The Eucharist & Our Vocation to the Blessed Life

Moses reminded the Jews how they had been blessed by God, “Remember how for forty years now the Lord, your God, has directed all your journeying in the desert…He fed you with manna, a food unknown to you and your fathers…He brought you out of the land of Egypt, that place of slavery…He guided you through the vast and terrible desert with its serpents and scorpions.”

They were blessed by God but they did not live the blessed life that God demanded and for which He had set them free from bondage in Egypt. On the contrary, they abandoned God, adopted the idols of their pagan neighbors, and were eventually exiled from their Promised Land because they failed to reflect God’s holiness to their neighboring nations as God intended.

The Solemnity of the most holy body and blood of Christ reminds us Catholics that we are more blessed than the Jews were blessed because of the hidden presence of the God-man Jesus Christ with us, body, blood, soul and divinity in the Eucharist. In Him we have with us, under the forms of bread and wine, the same God who liberated His people from bondage, fed them with mysterious manna, gave them water from the rock, and patiently directed them all the way to the Promised Land despite their repeated infidelity. We likewise thus have a greater calling to live a blessed life and no one and nothing dispenses us from striving for this blessed life.

Jesus described this blessed life when He spoke of the Eucharist in these words, “Whoever eats my flesh and drinks my blood has eternal life, and I will raise him on the last day. For my flesh is true food and my blood is true drink.” We can deduce from this statement of Jesus three dimensions of this blessed life that the Real Presence of Jesus in the Eucharist demands from us today.

 

First of all, the blessed life we have from the Real Presence is a supernatural life, a real and vital participation in the very life of Jesus, “Just as the living Father sent me and I have life because of the Father, so also the one who feeds on me will have life because of me.” Those of us who partake of this life are lifted way above blindly adopting or conforming to politically acceptable worldly mores or values. On the contrary we live the blessed attitudes of Jesus listed in Mt 5:1-12 and we constantly exhibit the fruits of the Holy Spirit mentioned in Gal 5:22-23.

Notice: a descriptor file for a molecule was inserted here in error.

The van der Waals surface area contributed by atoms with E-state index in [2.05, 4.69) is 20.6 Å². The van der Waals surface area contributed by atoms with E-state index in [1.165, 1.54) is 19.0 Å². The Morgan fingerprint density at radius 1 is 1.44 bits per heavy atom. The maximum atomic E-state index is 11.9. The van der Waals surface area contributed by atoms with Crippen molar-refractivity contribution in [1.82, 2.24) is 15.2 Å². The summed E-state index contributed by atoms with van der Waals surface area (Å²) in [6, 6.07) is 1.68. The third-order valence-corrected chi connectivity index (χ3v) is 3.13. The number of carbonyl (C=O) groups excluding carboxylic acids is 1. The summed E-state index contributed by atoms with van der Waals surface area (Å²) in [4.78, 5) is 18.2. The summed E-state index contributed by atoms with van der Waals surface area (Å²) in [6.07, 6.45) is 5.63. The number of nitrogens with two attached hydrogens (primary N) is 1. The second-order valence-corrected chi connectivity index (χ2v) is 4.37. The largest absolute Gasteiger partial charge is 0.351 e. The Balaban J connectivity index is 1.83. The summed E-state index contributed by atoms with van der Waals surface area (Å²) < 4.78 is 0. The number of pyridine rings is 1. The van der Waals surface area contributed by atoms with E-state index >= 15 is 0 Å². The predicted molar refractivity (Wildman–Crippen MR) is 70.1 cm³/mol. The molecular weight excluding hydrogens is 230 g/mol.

Secondly, the blessed life we have from the Real Presence also means a supernatural bond with all others, above and beyond the merely natural bonds we already have with all men and women. We relate with all people because we see them in Christ and Christ in them as Jesus attested, “Whatsoever you do to the least of these my brethren, you do to me.”(Mt 25:40) Because our Eucharistic bread is not just as sign as many erroneously think but a “(real) participation in the very body of Christ,” St. Paul states, “Because the loaf of bread is one, we, though many, are one body, for we all partake of the one loaf.”(1Cor 10:17) Our love for others in this blessed life has Christ as its source, sole motive, and ultimate purpose.

Lastly, the blessed life means that we also live with a deep longing for the full and perfect blessed life of perfect communion with God in heaven. We become and remain heaven-oriented even as we are fully engaged in temporal realities. This other-worldly orientation is only possible because the Eucharist gives us both a foretaste and pledge of that fullness of life with God. We refuse the temptation to be individualistic and journey alone but choose to invite all others to join us in our heavenly pilgrimage.

Our world today is marked by the idols of crass individualism, heartless revenge, and unjustifiable violence in many ways. Violent riots, looting, and destruction of other’s property have been going on for the past few weeks in the United States after the brutal murder of George Floyd, an African American in the streets of Minneapolis. In their individualistic mentality and mindless rage, though the perpetrators of this horrible crime have been arrested, the rioting and looting continues. The arsonists on the streets do not care at all about the owners of all the damaged properties and businesses or those who depend on them for their livelihood. It is obvious that they have no real concern for true justice.

The roots of such individualism and vengeful violence can be traced to the ongoing murder of millions of unborn children in their mothers’ womb. Planned Parenthood, the global abortion giants, have also been found to sell the aborted baby’s parts. Ironically, most of their abortion mills target the low income African-American families. Where is the due global outrage on this infanticide? Doesn’t the life of the unborn matter too? There is an unpardonable silence and even support for this gruesome infanticide from government officials and politicians, many of whom claim to be devout Catholics.